For a UC Redding to emerge, we need to see some big changes in the political economy of our state. Supermajority rules about revenue (with origins in Prop 13) have put our state--with its expanding and ever more complex population and demographics--on autopilot toward austerity. My personal view is that major changes will have to wait until Jerry Brown leaves office. Brown has described his philosophy as “creative inaction,” hardly a recipe for reinvigorating our state and its institutions.
Lieutenant Governor Gavin Newsom is a likely candidate for the state’s executive leadership in two years’ time, and of all the members of the Board of Regents has proven himself most committed to defending the public, ambitious, and affordable version of UC that Brown’s father built in the 1960s. I would hope that his candidacy--and that of other statewide leaders--would provide an opportunity to think about what it takes to reinvest in UC and regain control over its mission.
But should such a revitalization occur, and should Redding and the North State aspire to capitalize on it for the region, change needs to occur at the regional as well as the state level. It’s no secret that northern California is deeply conservative and demonstrates its scepticism of state institutions through its voting record. Redding would have rivals on its claim to a new UC campus, and would need strong voices in the Senate and Assembly.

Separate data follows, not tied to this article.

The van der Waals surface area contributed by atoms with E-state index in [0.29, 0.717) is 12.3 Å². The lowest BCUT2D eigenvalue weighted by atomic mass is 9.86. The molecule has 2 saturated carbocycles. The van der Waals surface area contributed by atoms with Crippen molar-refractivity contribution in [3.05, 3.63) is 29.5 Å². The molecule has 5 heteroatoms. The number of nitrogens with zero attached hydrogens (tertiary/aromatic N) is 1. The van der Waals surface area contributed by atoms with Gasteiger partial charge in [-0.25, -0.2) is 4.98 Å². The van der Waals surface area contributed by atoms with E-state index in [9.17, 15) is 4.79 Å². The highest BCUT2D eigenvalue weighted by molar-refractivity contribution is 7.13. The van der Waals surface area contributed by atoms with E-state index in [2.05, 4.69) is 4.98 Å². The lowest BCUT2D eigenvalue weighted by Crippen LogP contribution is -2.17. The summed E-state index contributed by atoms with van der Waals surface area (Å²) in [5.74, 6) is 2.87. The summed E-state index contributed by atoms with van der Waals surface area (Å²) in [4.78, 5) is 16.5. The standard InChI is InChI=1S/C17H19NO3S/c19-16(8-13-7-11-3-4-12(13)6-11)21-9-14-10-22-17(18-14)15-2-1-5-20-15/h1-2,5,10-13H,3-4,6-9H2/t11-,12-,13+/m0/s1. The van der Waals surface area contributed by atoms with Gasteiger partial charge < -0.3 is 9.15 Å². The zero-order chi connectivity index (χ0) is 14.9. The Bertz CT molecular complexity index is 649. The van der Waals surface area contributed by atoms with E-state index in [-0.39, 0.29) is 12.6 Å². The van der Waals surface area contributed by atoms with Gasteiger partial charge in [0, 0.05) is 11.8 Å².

Even if the region’s representatives, Ted Gaines and Brian Dahle, decided to advocate for a campus in northern California, they are unlikely to win support from colleagues in central and southern California on the basis of their political hypocrisy. After all, other state leaders would be likely to question why a region that sends two signatories of Grover Norquist’s straitjacket, anti-tax pledge--something which has historically put the brakes on state funding for state institutions like UC--should have a claim on state resources.
In other words, some of northern California’s marginalization stems from its remote location, small population, and rural nature. But I would argue that the more significant explanations have to do with the quality and character of its representation. The likes of Gaines and Dahle not only vote in a way that makes a UC Redding less likely. Their votes are also going to be remembered when it comes time for state leadership to make decisions about any hypothetical requests from UC about the location of new campuses. Their inflexibility about matters of revenue does their constituents a disservice and could imperil Redding’s ability to claim a new campus should the opportunity arise.
The long-term nature of the quest for a UC Redding will challenge the community’s commitment, and will be a test of the depth of desire for a transformative public institution to set up shop in northern California. As a product of the region and a beneficiary of California’s extraordinary University, I hope that when good times return to California and the UC, Redding can gain.